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By Arthur Hirsch and Arthur Hirsch,Staff Writer | December 22, 1993
ARLINGTON, Va. -- George H. Williams of Joppa movedthrough the crowd to the front row where the president was inching along, shaking hands, looking into one face of grief after another. Mr. Williams waited, then told his story again, this time to the president of the United States."My son was in the Army," began Mr. Williams, shaking Mr. Clinton's hand. The president clenched his jaw, nodded his head and listened to Mr. Williams, whose son, an Army first lieutenant, was one of 270 people killed when a terrorist bomb exploded aboard Pan Am Flight 103 over Lockerbie, Scotland five years ago yesterday.
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NEWS
By Daniel Morris | September 1, 2009
In my graduate class on Arab politics, we would often puzzle over decisions autocratic leaders have made that did not seem to make sense, either in moral or strategic terms. It was often tempting to take the intellectually lazy route and think they were simply crazy or stupid. In order to make the discussion more productive, the professor would suggest that we assume the leaders are at least as smart as ourselves. In recent weeks, the only person convicted in the 1988 Lockerbie bombing was released to Libyan soil, where he received a jubilant welcome organized by Libyan leader Col. Muammar el Kadafi.
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NEWS
By Gilbert A. Lewthwaite and Gilbert A. Lewthwaite,London Bureau of The Sun | September 12, 1990
LONDON -- Jetliners should be made more bomb-resistant to lessen the destructive power of explosions like the one that ripped apart Pan Am Flight 103 over the Scottish town of Lockerbie in December 1988, according to an official report into the disaster yesterday.Investigators from the British Department of Transport's Air Accidents Investigation Branch called on airplane manufacturers and authorities on airworthiness to work out "measures that might mitigate the effects of explosive devices and improve the tolerance of aircraft structure and systems to explosive damage."
NEWS
August 23, 2009
Should Abdel Baset al-Megrahi, the terminally ill man convicted of bombing Pan Am Flight 103 over Lockerbie, Scotland, and killing 270 people in 1988, have been released from prison to die in Libya? Yes 6% No 92% Not sure 2% (1,087 votes, results not scientific) Next poll: : Do you think the federal Car Allowance Rebate System, or "Cash for Clunkers", was a successful economic stimulus program? Vote at baltimoresun.com/vote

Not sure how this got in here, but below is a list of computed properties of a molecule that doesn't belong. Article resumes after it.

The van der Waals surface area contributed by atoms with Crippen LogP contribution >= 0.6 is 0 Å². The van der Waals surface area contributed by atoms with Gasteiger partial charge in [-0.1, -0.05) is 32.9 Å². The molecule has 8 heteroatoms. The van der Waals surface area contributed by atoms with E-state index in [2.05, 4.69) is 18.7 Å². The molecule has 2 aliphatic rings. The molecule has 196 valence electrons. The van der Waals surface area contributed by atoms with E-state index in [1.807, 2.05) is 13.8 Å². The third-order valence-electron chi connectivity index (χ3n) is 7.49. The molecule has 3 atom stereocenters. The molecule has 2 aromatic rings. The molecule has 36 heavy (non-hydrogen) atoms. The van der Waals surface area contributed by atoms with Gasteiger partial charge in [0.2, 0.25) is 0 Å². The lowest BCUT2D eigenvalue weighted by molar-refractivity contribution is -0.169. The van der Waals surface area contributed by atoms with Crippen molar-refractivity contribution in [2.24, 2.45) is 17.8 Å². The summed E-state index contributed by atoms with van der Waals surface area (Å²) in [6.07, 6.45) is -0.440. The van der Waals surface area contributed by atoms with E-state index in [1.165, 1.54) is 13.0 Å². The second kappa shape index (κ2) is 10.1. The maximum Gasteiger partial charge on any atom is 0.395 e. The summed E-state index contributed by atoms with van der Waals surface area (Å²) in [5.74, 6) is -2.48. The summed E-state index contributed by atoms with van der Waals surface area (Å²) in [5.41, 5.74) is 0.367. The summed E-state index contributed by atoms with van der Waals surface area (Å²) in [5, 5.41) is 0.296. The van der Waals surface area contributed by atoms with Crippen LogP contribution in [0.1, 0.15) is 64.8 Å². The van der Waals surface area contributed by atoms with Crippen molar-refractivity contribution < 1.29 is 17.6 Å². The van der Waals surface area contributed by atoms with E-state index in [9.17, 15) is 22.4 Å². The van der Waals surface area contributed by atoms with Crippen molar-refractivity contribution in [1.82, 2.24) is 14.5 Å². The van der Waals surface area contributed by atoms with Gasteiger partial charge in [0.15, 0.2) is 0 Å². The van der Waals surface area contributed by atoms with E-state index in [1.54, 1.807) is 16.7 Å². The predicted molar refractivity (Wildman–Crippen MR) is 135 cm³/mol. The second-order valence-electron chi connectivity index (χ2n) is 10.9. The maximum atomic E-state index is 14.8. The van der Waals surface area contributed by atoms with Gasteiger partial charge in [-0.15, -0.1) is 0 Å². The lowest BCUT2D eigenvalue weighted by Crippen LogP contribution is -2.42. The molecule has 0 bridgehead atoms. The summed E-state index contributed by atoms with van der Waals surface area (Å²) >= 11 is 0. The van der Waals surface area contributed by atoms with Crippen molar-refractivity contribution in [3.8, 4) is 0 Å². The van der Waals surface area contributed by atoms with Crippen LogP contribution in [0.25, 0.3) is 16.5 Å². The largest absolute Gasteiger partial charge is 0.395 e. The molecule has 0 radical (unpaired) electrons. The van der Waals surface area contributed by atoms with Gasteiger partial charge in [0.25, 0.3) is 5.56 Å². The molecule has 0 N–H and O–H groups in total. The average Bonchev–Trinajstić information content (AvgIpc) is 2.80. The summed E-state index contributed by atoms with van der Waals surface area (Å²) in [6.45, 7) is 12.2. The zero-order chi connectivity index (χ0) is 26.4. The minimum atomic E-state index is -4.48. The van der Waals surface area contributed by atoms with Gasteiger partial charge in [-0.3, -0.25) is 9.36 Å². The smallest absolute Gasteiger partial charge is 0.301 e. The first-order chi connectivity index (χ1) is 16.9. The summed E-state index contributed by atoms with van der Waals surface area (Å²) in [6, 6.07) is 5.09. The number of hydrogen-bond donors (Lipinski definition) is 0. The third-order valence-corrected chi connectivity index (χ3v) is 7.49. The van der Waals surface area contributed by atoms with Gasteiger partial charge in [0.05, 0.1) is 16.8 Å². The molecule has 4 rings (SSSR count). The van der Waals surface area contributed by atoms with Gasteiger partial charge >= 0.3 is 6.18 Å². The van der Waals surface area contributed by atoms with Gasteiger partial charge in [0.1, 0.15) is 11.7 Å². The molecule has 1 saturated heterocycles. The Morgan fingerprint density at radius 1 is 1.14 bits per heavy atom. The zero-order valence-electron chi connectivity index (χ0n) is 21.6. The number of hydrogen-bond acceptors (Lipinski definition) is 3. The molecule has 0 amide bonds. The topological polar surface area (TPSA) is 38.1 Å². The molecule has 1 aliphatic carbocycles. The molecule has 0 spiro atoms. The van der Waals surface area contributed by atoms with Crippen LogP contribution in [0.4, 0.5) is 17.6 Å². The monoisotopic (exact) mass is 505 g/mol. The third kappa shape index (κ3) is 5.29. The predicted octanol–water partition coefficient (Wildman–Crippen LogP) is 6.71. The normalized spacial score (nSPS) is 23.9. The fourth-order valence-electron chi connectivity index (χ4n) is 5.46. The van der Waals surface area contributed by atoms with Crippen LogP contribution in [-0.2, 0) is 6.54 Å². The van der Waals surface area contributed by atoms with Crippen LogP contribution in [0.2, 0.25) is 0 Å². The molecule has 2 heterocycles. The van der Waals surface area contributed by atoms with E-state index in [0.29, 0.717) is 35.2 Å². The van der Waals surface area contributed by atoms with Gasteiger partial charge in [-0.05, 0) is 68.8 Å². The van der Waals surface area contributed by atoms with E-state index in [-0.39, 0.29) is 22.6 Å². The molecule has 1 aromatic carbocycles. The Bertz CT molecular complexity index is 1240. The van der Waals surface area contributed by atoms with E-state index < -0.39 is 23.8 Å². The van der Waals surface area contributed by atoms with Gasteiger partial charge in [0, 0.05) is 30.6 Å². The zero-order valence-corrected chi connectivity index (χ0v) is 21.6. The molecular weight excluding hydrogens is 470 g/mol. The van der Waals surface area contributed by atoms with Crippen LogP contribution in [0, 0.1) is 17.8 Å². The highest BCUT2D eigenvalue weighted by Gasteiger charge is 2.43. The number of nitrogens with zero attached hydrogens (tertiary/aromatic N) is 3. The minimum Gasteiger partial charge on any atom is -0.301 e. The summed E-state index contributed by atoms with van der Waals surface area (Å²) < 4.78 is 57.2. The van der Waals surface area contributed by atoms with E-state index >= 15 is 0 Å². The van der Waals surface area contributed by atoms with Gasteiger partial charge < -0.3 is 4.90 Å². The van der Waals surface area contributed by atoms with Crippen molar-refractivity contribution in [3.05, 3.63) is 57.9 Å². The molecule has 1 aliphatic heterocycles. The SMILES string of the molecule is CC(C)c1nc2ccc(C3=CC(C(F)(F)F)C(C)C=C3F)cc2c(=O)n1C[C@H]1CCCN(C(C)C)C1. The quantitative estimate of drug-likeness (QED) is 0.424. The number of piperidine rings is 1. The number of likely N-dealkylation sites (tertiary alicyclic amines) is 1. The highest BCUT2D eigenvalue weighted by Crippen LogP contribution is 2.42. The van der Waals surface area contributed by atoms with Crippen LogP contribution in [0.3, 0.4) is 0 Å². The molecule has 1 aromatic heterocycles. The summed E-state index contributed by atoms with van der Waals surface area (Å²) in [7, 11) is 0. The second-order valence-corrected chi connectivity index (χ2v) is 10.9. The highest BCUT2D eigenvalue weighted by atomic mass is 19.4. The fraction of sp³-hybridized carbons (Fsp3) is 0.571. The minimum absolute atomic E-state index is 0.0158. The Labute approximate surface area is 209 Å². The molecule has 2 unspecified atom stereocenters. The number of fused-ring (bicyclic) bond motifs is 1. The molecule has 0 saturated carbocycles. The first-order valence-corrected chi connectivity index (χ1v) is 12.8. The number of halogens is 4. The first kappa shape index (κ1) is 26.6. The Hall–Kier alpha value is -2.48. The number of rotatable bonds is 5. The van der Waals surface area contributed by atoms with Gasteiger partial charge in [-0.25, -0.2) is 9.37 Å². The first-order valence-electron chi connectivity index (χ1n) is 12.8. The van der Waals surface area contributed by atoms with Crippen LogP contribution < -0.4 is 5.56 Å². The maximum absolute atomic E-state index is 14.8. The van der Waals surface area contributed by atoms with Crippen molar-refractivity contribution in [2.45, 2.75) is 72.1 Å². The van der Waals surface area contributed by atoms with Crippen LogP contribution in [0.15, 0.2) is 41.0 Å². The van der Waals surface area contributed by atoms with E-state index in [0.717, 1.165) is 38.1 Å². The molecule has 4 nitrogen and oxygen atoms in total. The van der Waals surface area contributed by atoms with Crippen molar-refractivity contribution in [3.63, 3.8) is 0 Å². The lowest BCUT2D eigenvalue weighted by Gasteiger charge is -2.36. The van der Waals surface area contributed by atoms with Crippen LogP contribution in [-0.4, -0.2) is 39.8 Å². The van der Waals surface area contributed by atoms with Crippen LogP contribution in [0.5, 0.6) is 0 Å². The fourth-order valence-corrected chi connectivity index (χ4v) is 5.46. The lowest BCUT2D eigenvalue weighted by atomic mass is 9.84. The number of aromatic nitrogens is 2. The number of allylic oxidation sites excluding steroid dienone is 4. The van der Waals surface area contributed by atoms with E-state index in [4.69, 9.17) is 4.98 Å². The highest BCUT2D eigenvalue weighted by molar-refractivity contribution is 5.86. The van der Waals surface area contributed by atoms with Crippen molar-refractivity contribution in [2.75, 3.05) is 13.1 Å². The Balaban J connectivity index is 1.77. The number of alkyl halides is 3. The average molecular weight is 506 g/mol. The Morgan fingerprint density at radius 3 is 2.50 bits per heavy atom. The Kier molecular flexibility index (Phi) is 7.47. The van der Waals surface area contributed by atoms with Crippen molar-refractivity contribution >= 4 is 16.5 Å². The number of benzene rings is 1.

NEWS
By Ray Takeyh | February 5, 2001
WASHINGTON -- More than 12 years after Pan Am 103 exploded over Lockerbie, Scotland, the striking point about the most expensive and elaborate trial in British legal history is its complete irrelevance, despite the conviction of a Libyan intelligence agent. Libya had negotiated such advantageous legal procedures that, regardless of the verdict, the government and its high-ranking officials would be insulated from any responsibility. The initial U.S. position was that the culprits of the bombing were not limited to two minor functionaries and that the case would have to be pursued to its logical conclusion.
NEWS
February 2, 2001
CHURCH BELLS did not toll in Lockerbie, Scotland, after the conviction of a Libyan intelligence officer for the bombing of Pan Am Flight 103 over that town in December 1988, killing 259 passengers and crew and 11 townsfolk. The unanimous verdict of three Scottish judges, under Scottish law, sitting in a bit of the Netherlands proclaimed to be Scotland, brought no closure. The conviction of one of two defendants implicates the Libyan regime of Col. Muammar el Kadafi in the eyes of victims' kin, the U.S. and British governments, but not in Libya's.
NEWS
By Michael Wines XTC and Michael Wines XTC,New York Times News Service | October 10, 1990
WASHINGTON -- Newly uncovered evidence in the terrorist bombing of a Pan American jumbo jet in December 1988 indicates for the first time that Libyan intelligence agents may have assembled and planted the bomb that destroyed the plane, U.S. government investigators involved in the inquiry said this week.Until now the 2-year-old inquiry into the bombing over Lockerbie, Scotland, has focused on evidence that Iran hired a Syrian-sponsored terrorist group, the Popular Front for the Liberation of Palestine-General Command, to bomb a U.S. airliner in late 1988.